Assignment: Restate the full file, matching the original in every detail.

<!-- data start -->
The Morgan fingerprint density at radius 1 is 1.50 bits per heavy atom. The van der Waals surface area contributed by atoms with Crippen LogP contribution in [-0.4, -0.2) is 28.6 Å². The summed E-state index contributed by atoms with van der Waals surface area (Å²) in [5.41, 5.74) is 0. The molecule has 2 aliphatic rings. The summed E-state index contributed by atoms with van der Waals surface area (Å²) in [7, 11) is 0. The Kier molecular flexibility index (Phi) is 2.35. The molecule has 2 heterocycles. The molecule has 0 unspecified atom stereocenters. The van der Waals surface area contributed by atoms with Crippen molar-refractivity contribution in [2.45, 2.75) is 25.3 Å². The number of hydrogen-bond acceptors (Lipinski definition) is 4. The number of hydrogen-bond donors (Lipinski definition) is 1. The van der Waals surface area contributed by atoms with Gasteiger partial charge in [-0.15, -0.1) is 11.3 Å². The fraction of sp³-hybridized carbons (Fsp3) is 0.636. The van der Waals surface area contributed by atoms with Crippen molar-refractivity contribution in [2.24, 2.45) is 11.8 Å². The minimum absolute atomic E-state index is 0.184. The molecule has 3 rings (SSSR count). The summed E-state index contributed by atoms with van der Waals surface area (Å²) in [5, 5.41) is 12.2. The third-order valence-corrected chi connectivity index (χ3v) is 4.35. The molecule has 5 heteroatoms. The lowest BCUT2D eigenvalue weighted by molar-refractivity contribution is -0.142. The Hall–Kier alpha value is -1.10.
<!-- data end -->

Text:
The Morgan fingerprint density at radius 1 is 1.50 bits per heavy atom. The van der Waals surface area contributed by atoms with Crippen LogP contribution in [-0.4, -0.2) is 28.6 Å². The summed E-state index contributed by atoms with van der Waals surface area (Å²) in [5.41, 5.74) is 0. The molecule has 2 aliphatic rings. The summed E-state index contributed by atoms with van der Waals surface area (Å²) in [7, 11) is 0. The Kier molecular flexibility index (Phi) is 2.35. The molecule has 2 heterocycles. The molecule has 0 unspecified atom stereocenters. The van der Waals surface area contributed by atoms with Crippen molar-refractivity contribution in [2.45, 2.75) is 25.3 Å². The number of hydrogen-bond acceptors (Lipinski definition) is 4. The number of hydrogen-bond donors (Lipinski definition) is 1. The van der Waals surface area contributed by atoms with Gasteiger partial charge in [-0.15, -0.1) is 11.3 Å². The fraction of sp³-hybridized carbons (Fsp3) is 0.636. The van der Waals surface area contributed by atoms with Crippen molar-refractivity contribution in [2.24, 2.45) is 11.8 Å². The minimum absolute atomic E-state index is 0.184. The molecule has 3 rings (SSSR count). The summed E-state index contributed by atoms with van der Waals surface area (Å²) in [5, 5.41) is 12.2. The third-order valence-corrected chi connectivity index (χ3v) is 4.35. The molecule has 5 heteroatoms. The lowest BCUT2D eigenvalue weighted by molar-refractivity contribution is -0.142. The Hall–Kier alpha value is -1.10.